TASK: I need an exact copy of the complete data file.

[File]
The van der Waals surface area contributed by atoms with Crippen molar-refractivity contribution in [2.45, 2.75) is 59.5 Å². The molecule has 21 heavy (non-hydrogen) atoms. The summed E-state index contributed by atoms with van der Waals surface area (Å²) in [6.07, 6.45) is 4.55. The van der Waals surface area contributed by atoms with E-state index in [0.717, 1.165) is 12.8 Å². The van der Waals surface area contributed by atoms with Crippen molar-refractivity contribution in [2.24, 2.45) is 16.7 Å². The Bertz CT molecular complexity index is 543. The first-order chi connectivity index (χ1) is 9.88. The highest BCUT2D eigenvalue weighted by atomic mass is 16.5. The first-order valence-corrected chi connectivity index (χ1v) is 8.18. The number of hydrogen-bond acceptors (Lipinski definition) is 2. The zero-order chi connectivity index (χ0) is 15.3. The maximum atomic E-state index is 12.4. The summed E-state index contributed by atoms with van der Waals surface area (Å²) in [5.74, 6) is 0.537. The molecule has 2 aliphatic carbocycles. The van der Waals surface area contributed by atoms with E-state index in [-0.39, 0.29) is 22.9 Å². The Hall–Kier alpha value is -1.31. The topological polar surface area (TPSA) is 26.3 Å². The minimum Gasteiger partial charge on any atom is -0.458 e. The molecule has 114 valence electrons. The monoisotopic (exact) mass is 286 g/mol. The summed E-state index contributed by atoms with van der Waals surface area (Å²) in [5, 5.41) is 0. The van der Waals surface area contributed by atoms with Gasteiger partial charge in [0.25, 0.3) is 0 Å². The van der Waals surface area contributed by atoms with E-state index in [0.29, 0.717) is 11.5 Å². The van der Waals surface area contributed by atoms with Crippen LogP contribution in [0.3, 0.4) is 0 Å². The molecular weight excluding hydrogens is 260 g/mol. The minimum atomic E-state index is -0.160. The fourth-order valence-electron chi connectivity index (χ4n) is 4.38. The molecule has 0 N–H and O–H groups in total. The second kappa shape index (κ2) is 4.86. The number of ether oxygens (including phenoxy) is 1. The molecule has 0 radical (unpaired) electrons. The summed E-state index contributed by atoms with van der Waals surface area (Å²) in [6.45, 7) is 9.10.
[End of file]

The van der Waals surface area contributed by atoms with Crippen molar-refractivity contribution in [2.45, 2.75) is 59.5 Å². The molecule has 21 heavy (non-hydrogen) atoms. The summed E-state index contributed by atoms with van der Waals surface area (Å²) in [6.07, 6.45) is 4.55. The van der Waals surface area contributed by atoms with E-state index in [0.717, 1.165) is 12.8 Å². The van der Waals surface area contributed by atoms with Crippen molar-refractivity contribution in [2.24, 2.45) is 16.7 Å². The Bertz CT molecular complexity index is 543. The first-order chi connectivity index (χ1) is 9.88. The highest BCUT2D eigenvalue weighted by atomic mass is 16.5. The first-order valence-corrected chi connectivity index (χ1v) is 8.18. The number of hydrogen-bond acceptors (Lipinski definition) is 2. The zero-order chi connectivity index (χ0) is 15.3. The maximum atomic E-state index is 12.4. The summed E-state index contributed by atoms with van der Waals surface area (Å²) in [5.74, 6) is 0.537. The molecule has 2 aliphatic carbocycles. The van der Waals surface area contributed by atoms with E-state index in [-0.39, 0.29) is 22.9 Å². The Hall–Kier alpha value is -1.31. The topological polar surface area (TPSA) is 26.3 Å². The minimum Gasteiger partial charge on any atom is -0.458 e. The molecule has 114 valence electrons. The monoisotopic (exact) mass is 286 g/mol. The summed E-state index contributed by atoms with van der Waals surface area (Å²) in [5, 5.41) is 0. The van der Waals surface area contributed by atoms with Gasteiger partial charge in [0.25, 0.3) is 0 Å². The van der Waals surface area contributed by atoms with E-state index in [0.29, 0.717) is 11.5 Å². The van der Waals surface area contributed by atoms with Crippen LogP contribution in [0.3, 0.4) is 0 Å². The molecular weight excluding hydrogens is 260 g/mol. The minimum atomic E-state index is -0.160. The fourth-order valence-electron chi connectivity index (χ4n) is 4.38. The molecule has 0 N–H and O–H groups in total. The second kappa shape index (κ2) is 4.86. The number of ether oxygens (including phenoxy) is 1. The molecule has 0 radical (unpaired) electrons. The summed E-state index contributed by atoms with van der Waals surface area (Å²) in [6.45, 7) is 9.10.